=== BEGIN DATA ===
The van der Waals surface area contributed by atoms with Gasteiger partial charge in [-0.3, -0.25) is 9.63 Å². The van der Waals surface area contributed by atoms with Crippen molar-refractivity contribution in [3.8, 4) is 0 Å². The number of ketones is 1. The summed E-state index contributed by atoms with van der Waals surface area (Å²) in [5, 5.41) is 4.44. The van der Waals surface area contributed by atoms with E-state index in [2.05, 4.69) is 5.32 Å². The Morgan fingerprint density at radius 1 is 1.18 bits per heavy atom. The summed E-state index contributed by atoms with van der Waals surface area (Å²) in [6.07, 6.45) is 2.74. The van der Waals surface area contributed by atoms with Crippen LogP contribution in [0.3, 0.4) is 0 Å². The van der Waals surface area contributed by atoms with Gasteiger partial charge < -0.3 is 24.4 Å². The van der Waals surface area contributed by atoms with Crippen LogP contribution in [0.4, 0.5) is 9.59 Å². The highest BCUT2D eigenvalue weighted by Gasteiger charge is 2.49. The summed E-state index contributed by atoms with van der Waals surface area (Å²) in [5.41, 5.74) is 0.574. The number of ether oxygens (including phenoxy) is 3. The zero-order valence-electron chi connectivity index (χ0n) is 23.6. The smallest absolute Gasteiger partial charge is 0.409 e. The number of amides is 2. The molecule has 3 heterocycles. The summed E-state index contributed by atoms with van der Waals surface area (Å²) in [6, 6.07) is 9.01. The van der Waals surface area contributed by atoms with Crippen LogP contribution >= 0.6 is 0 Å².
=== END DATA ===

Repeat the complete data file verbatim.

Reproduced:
The van der Waals surface area contributed by atoms with Gasteiger partial charge in [-0.3, -0.25) is 9.63 Å². The van der Waals surface area contributed by atoms with Crippen molar-refractivity contribution in [3.8, 4) is 0 Å². The number of ketones is 1. The summed E-state index contributed by atoms with van der Waals surface area (Å²) in [5, 5.41) is 4.44. The van der Waals surface area contributed by atoms with E-state index in [2.05, 4.69) is 5.32 Å². The Morgan fingerprint density at radius 1 is 1.18 bits per heavy atom. The summed E-state index contributed by atoms with van der Waals surface area (Å²) in [6.07, 6.45) is 2.74. The van der Waals surface area contributed by atoms with Crippen LogP contribution in [0.3, 0.4) is 0 Å². The van der Waals surface area contributed by atoms with Gasteiger partial charge < -0.3 is 24.4 Å². The van der Waals surface area contributed by atoms with Crippen LogP contribution in [0.4, 0.5) is 9.59 Å². The highest BCUT2D eigenvalue weighted by Gasteiger charge is 2.49. The summed E-state index contributed by atoms with van der Waals surface area (Å²) in [5.41, 5.74) is 0.574. The number of ether oxygens (including phenoxy) is 3. The zero-order valence-electron chi connectivity index (χ0n) is 23.6. The smallest absolute Gasteiger partial charge is 0.409 e. The number of amides is 2. The molecule has 3 heterocycles. The summed E-state index contributed by atoms with van der Waals surface area (Å²) in [6, 6.07) is 9.01. The van der Waals surface area contributed by atoms with Crippen LogP contribution >= 0.6 is 0 Å².